Edward Watson does angst expertly. The Royal Ballet principal proved himself as a convincing drug-ridden, suicidal Crown Prince Rupert in MacMillan’s ballet Mayerling and he was a nervy, jittery bespectacled White Rabbit in Wheeldon’s Alice’s Adventures in Wonderland. Now he’s a bug and literally climbing the walls.

Franz Kafka’s powerful novella, The Metamorphosis, written in 1915 has been given a new slant in a dance-theatre adaptation by choreographer/director Arthur Pita. It is short, one and a quarter hours, but every minute is spell-binding. Pita, one-time dancer with Matthew Bourne’s Adventures in Motion Pictures is now a respected choreographer –with a wry sense of humour and impeccable timings, possibly gleaned from his Bourne experience. He has used music composed and played on a variety of instruments by Frank Moon: Czech folk dances, Jewish Horah, ballet music for the sister and electronic noises for the Bug in action.

The characters are already interacting on stage when the audience enters. The set is open and divided by lighting and mimed actions. On one side is the kitchen, where the repressed mother, needing regular doses of oxygen, the father who slops around in his dressing gown, and the young daughter, sit around the table watching TV. On the other half is the room of son Gregor Samsa, who is in bed covered by a white sheet. The light dims and the alarm clock rings. The day, like every other has started for the salesman and family breadwinner. His tedious routine: up, dress, take hat, briefcase and small cake left on kitchen table, exit house, buy coffee from vendor, take papers from colleague and finally catch the smoke belching train. At night, it’s all in reverse and on entering home, sister Grete jumps for joy and demands his attention for her latest dance lesson. This sequence is repeated three times with slick but black humour but on the fourth morning, the alarm goes off and is not shut up.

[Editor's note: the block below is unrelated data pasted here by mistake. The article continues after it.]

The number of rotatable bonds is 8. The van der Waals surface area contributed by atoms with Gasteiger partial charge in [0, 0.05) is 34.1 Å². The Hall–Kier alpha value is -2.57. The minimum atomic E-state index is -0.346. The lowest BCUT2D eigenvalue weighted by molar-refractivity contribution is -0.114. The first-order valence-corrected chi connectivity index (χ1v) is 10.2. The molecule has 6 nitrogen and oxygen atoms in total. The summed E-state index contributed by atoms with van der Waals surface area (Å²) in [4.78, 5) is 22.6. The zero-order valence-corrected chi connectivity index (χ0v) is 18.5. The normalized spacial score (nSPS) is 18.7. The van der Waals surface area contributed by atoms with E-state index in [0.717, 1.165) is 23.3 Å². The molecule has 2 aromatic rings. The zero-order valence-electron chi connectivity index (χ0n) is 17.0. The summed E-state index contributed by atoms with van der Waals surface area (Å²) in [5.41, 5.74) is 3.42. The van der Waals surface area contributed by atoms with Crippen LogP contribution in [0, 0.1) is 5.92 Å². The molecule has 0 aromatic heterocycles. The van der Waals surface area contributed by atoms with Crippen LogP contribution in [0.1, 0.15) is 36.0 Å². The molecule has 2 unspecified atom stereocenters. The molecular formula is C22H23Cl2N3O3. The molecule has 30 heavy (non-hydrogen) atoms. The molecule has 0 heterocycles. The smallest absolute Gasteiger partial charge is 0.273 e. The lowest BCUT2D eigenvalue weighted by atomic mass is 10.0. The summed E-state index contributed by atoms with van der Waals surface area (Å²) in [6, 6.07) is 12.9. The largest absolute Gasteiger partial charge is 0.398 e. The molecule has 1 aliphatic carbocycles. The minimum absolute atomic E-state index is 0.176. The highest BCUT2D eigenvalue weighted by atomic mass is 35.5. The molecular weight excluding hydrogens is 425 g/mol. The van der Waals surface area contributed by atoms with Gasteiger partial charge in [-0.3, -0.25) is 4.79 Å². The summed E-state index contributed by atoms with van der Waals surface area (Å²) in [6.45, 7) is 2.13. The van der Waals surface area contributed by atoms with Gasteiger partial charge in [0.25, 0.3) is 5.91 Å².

Gregor Samsa has turned into a bug overnight. There he lies on his curved back like a stag beetle who has fallen upside down, his limbs flailing out in every direction and his fingers and toes constantly moving as he tries to right himself. Watson was excellent in convincing with his writhings and wrigglings, jutting out his limbs into incredibly awkward angles, twisting them around each other and his body as would a contortionist, or else shooting up a leg in the air at 180’, to make a wide arc which propelled him onto his front. As his traumatic experience continues and he is left to his own devices, he spews out brown liquid on the floor and slips and slides in it until he is covered. His bed tilts and at times he crawls up and hangs over watching like a predatory spider from its web. And, of course, he climbs the walls. The nightmare (for both Samsa and audience) is expounded by the sudden appearance of three stick-thin creatures, completely bound in black shiny rubber like black Spiderman lookalikes, who come to torment him, covering the room and him in more of the brown grunge until it resembles a slimy brown bog. The family is revolted by his condition and room, but the charlady (Betti Carpi) is unfazed by the ‘Bug’ and his mess—just as long as she gets paid. Carpi (who was also the coffee seller and one of the three Jewish tenants) expressed her matter-of-fact manner believably. The Samsa parents -- Nina Goldman and Anton Skrzypiciel -- enacted their dull monotonous lives clearly. But it was Laura Day as Grete who stole the show from them. Starting as a precocious young schoolgirl whose early dancing was literally ‘kids’ stuff’, she developed her character, showing at first, a caring sister concerned with her brother’s predicament, and later, her horror and disgust of him. (She screams well!) and exhibited a beautiful ballet style as she ‘progressed’ with her studies.

In The Metamorphosis, Arthur Pita has produced a fine piece of work. It intrigues with its clever conception, slick, dead-pan humour and despite its creepy topic, is completely absorbing.